Citizens for a Livable Cranbrook Society provides grassroots leadership and an inclusive process, with a voice for all community members, to ensure that our community grows and develops in a way that incorporates an environmental ethic, offers a range of housing and transportation choices, encourages a vibrant and cultural life and supports sustainable, meaningful employment and business opportunities.

Friday, May 16, 2014

Michael's Musings

From couches to floors to a place called home
By Michael J Morris
She went from couches to floors to couches but now has a place to call home as Medicine Hat, Alberta seeks to become the first Canadian municipality to end homelessness.

CBC News has reported that the southern Alberta city of about 61,000 is "on the cusp of making history" according to Mayor Ted Clugston, by ending homelessness there by 2015.

Medicine Hat was one of seven Alberta municipalities to adopt a Housing First approach to fighting homelessness and it is managed by the Medicine Hat Community Housing Association.

Mayor Clugston told CBC News it is on target to be completely successful by 2015.

"Our goal is to be the first municipality in Canada to end homelessness." the mayor said.

The idea is to stop focusing on temporary shelters and instead make it a priority to get homeless people in places of their own, the CBC report said.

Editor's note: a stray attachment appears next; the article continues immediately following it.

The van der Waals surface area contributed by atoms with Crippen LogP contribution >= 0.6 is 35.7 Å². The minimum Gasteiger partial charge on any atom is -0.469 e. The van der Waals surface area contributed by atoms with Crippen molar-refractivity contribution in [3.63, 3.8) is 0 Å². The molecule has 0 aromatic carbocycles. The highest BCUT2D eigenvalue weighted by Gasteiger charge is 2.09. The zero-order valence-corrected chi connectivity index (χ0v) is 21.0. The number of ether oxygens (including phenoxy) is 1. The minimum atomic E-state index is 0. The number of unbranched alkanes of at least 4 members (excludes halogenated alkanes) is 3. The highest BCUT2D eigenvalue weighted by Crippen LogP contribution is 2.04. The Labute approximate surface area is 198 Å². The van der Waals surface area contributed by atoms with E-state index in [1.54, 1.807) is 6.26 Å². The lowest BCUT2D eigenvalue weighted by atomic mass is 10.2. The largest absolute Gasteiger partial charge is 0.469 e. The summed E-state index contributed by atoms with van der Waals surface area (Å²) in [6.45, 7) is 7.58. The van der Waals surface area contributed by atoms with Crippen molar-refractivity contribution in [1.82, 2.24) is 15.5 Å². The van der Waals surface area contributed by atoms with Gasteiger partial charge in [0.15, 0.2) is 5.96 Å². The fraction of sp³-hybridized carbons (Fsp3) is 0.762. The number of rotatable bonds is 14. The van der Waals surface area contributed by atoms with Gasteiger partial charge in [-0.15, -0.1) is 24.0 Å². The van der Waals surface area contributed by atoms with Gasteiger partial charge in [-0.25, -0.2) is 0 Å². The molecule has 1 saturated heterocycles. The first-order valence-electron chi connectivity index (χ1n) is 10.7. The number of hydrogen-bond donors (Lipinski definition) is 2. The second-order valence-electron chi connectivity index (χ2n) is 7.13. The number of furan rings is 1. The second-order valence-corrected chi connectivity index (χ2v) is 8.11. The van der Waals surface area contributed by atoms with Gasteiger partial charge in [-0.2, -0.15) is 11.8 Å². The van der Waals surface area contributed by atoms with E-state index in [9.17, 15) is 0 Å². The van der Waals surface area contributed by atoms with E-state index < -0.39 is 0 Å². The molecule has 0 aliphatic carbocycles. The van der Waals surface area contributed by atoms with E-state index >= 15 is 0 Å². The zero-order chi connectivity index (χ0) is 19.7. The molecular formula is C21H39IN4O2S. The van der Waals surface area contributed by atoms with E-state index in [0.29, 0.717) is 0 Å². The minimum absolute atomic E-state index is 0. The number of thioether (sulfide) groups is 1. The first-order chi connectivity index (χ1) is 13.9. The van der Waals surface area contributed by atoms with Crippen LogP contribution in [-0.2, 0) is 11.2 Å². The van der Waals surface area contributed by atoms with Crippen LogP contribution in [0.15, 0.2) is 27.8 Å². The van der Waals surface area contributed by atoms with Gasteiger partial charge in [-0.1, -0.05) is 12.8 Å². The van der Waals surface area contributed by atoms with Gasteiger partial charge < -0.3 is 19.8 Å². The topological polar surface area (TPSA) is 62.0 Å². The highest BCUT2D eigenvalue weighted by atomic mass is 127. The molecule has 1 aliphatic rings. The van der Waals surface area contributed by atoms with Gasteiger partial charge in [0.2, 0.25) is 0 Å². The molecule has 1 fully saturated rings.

Shades in a way of the proposed, now somewhere on a back burner project, that was being considered for Cranbrook which would have included some apartments at least on a transitional basis. The Medicine Hat project takes it all a step further by getting people into their own homes.

In British Columbia, there is a somewhat similar program for persons with some disabilities who are able to live in their own place rather than an institution. Also for people on social assistance.

In reading the CBC story I was also most impressed to discover that Mayor Clugston was not always in favour of the project. It is not often today, it seems, to find a politician at any level who is willing to change his/her mind based on new evidence and openly admit it.

It reminded me of a comment attributed to U.S president John F. Kennedy: "Always be firm in your convictions but be prepared to change your mind".

Mayor Clugston said in a CBC interview: "When I first got elected to council I was a bit of a cowboy, and I was actually speaking against a lot of these projects. I was one of their biggest detractors."

Now, he says he has become their advocate and admits it is the right thing to do .. "the moral thing and it makes sense financially".

In 2008-2009 Medicine Hat had 1147 people using homeless shelters, and today 672, including 220 children, have been assisted by the program. They are optimistic that by next year they will be able to proclaim that the city has ended homelessness.
Candace, who went from couches to floors and back again, but now has a subsidized apartment told  CBC News “It means everything. I don't have to worry about where I'm going to sleep next … yeah, it's a place called home." 
Perhaps, the issue of homelessness does not rank very high on the list of priorities in Cranbrook, but let us remind ourselves that a great test of our humanity is how we treat the least fortunate in our city. My email is

Full disclosure: I am not now and never have been a member of the Citizens for a Livable Cranbrook Society; however, I did conduct a workshop for its members for which I was paid.

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